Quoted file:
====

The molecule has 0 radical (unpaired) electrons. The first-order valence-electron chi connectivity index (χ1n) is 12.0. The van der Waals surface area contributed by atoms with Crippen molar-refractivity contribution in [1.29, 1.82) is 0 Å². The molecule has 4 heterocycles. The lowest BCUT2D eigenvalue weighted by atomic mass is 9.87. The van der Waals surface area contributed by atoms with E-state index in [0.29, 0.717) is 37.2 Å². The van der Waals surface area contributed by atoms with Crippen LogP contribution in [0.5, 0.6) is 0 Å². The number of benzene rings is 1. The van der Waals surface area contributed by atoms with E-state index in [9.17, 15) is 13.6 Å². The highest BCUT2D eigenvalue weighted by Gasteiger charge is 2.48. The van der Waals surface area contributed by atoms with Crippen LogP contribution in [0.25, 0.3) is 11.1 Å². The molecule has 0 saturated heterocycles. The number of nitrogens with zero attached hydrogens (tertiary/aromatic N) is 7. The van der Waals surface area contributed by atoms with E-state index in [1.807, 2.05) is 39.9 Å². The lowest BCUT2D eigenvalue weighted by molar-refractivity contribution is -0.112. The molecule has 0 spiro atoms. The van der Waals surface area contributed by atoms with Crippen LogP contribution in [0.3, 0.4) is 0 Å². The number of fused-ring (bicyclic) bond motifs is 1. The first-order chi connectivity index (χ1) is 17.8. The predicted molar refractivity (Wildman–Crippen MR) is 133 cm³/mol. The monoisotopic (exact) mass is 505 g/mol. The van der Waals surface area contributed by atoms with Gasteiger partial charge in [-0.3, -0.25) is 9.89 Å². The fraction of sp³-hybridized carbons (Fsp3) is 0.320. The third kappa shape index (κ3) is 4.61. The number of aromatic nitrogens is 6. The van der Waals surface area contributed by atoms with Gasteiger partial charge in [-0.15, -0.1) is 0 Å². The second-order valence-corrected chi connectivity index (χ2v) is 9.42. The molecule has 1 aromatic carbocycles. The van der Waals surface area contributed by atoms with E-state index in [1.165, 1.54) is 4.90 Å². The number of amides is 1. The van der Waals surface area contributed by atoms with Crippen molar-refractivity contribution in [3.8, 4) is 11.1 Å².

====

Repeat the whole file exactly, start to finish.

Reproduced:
The molecule has 0 radical (unpaired) electrons. The first-order valence-electron chi connectivity index (χ1n) is 12.0. The van der Waals surface area contributed by atoms with Crippen molar-refractivity contribution in [1.29, 1.82) is 0 Å². The molecule has 4 heterocycles. The lowest BCUT2D eigenvalue weighted by atomic mass is 9.87. The van der Waals surface area contributed by atoms with E-state index in [0.29, 0.717) is 37.2 Å². The van der Waals surface area contributed by atoms with Crippen LogP contribution in [0.5, 0.6) is 0 Å². The number of benzene rings is 1. The van der Waals surface area contributed by atoms with E-state index in [9.17, 15) is 13.6 Å². The highest BCUT2D eigenvalue weighted by Gasteiger charge is 2.48. The van der Waals surface area contributed by atoms with Crippen LogP contribution in [0.25, 0.3) is 11.1 Å². The molecule has 0 saturated heterocycles. The number of nitrogens with zero attached hydrogens (tertiary/aromatic N) is 7. The van der Waals surface area contributed by atoms with E-state index in [1.807, 2.05) is 39.9 Å². The lowest BCUT2D eigenvalue weighted by molar-refractivity contribution is -0.112. The molecule has 0 spiro atoms. The van der Waals surface area contributed by atoms with Crippen LogP contribution in [0.3, 0.4) is 0 Å². The number of fused-ring (bicyclic) bond motifs is 1. The first-order chi connectivity index (χ1) is 17.8. The predicted molar refractivity (Wildman–Crippen MR) is 133 cm³/mol. The monoisotopic (exact) mass is 505 g/mol. The van der Waals surface area contributed by atoms with Gasteiger partial charge in [-0.3, -0.25) is 9.89 Å². The fraction of sp³-hybridized carbons (Fsp3) is 0.320. The third kappa shape index (κ3) is 4.61. The number of aromatic nitrogens is 6. The van der Waals surface area contributed by atoms with Gasteiger partial charge in [-0.15, -0.1) is 0 Å². The second-order valence-corrected chi connectivity index (χ2v) is 9.42. The molecule has 1 aromatic carbocycles. The van der Waals surface area contributed by atoms with E-state index in [1.165, 1.54) is 4.90 Å². The number of amides is 1. The van der Waals surface area contributed by atoms with Crippen molar-refractivity contribution in [3.8, 4) is 11.1 Å².